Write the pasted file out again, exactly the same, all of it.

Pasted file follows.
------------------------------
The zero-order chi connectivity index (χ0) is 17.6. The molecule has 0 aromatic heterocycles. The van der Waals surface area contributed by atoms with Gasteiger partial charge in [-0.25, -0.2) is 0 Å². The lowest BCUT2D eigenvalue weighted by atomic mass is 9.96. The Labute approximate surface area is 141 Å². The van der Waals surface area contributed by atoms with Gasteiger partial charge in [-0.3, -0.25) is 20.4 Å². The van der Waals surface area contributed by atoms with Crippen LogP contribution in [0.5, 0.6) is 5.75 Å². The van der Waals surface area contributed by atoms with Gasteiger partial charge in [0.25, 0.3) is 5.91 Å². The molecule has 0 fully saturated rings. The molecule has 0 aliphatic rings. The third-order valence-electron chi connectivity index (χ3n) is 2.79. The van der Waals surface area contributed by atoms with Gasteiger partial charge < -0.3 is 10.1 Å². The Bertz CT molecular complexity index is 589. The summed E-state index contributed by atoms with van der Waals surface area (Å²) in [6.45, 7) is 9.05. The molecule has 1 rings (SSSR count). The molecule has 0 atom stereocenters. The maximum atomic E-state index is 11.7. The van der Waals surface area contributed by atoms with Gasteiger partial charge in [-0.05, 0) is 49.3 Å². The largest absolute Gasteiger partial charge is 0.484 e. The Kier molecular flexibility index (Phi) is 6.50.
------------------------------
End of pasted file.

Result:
The zero-order chi connectivity index (χ0) is 17.6. The molecule has 0 aromatic heterocycles. The van der Waals surface area contributed by atoms with Gasteiger partial charge in [-0.25, -0.2) is 0 Å². The lowest BCUT2D eigenvalue weighted by atomic mass is 9.96. The Labute approximate surface area is 141 Å². The van der Waals surface area contributed by atoms with Gasteiger partial charge in [-0.3, -0.25) is 20.4 Å². The van der Waals surface area contributed by atoms with Crippen LogP contribution in [0.5, 0.6) is 5.75 Å². The van der Waals surface area contributed by atoms with Gasteiger partial charge in [0.25, 0.3) is 5.91 Å². The molecule has 0 fully saturated rings. The molecule has 0 aliphatic rings. The third-order valence-electron chi connectivity index (χ3n) is 2.79. The van der Waals surface area contributed by atoms with Gasteiger partial charge < -0.3 is 10.1 Å². The Bertz CT molecular complexity index is 589. The summed E-state index contributed by atoms with van der Waals surface area (Å²) in [6.45, 7) is 9.05. The molecule has 1 rings (SSSR count). The molecule has 0 atom stereocenters. The maximum atomic E-state index is 11.7. The van der Waals surface area contributed by atoms with Gasteiger partial charge in [-0.05, 0) is 49.3 Å². The largest absolute Gasteiger partial charge is 0.484 e. The Kier molecular flexibility index (Phi) is 6.50.